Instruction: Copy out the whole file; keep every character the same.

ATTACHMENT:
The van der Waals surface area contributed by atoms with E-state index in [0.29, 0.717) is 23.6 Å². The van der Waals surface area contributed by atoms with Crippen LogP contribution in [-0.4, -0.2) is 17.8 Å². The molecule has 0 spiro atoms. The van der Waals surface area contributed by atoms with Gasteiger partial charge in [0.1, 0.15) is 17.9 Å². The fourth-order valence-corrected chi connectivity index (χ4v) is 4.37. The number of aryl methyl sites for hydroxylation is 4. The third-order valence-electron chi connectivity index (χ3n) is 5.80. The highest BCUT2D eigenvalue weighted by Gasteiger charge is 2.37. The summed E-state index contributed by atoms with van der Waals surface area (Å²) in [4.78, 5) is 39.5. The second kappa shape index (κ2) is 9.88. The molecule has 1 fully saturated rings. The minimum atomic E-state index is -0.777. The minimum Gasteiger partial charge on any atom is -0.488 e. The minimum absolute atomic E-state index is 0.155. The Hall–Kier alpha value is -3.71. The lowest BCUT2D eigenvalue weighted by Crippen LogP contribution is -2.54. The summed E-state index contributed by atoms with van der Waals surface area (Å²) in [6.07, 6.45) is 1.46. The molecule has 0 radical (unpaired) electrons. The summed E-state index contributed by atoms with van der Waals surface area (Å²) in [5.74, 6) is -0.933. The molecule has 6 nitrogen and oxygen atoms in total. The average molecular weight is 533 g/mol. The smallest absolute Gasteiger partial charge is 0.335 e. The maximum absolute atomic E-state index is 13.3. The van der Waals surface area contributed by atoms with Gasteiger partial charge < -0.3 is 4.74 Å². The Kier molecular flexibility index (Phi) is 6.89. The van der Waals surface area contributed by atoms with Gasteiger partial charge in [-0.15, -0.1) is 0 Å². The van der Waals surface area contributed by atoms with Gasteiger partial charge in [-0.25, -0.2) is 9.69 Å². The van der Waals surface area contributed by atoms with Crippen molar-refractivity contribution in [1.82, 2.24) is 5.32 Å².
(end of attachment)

The van der Waals surface area contributed by atoms with E-state index in [0.29, 0.717) is 23.6 Å². The van der Waals surface area contributed by atoms with Crippen LogP contribution in [-0.4, -0.2) is 17.8 Å². The molecule has 0 spiro atoms. The van der Waals surface area contributed by atoms with Gasteiger partial charge in [0.1, 0.15) is 17.9 Å². The fourth-order valence-corrected chi connectivity index (χ4v) is 4.37. The number of aryl methyl sites for hydroxylation is 4. The third-order valence-electron chi connectivity index (χ3n) is 5.80. The highest BCUT2D eigenvalue weighted by Gasteiger charge is 2.37. The summed E-state index contributed by atoms with van der Waals surface area (Å²) in [4.78, 5) is 39.5. The second kappa shape index (κ2) is 9.88. The molecule has 1 fully saturated rings. The minimum atomic E-state index is -0.777. The minimum Gasteiger partial charge on any atom is -0.488 e. The minimum absolute atomic E-state index is 0.155. The Hall–Kier alpha value is -3.71. The lowest BCUT2D eigenvalue weighted by Crippen LogP contribution is -2.54. The summed E-state index contributed by atoms with van der Waals surface area (Å²) in [6.07, 6.45) is 1.46. The molecule has 0 radical (unpaired) electrons. The summed E-state index contributed by atoms with van der Waals surface area (Å²) in [5.74, 6) is -0.933. The molecule has 6 nitrogen and oxygen atoms in total. The average molecular weight is 533 g/mol. The smallest absolute Gasteiger partial charge is 0.335 e. The maximum absolute atomic E-state index is 13.3. The van der Waals surface area contributed by atoms with Gasteiger partial charge < -0.3 is 4.74 Å². The Kier molecular flexibility index (Phi) is 6.89. The van der Waals surface area contributed by atoms with Gasteiger partial charge in [-0.15, -0.1) is 0 Å². The van der Waals surface area contributed by atoms with Gasteiger partial charge in [-0.25, -0.2) is 9.69 Å². The van der Waals surface area contributed by atoms with Crippen molar-refractivity contribution in [1.82, 2.24) is 5.32 Å².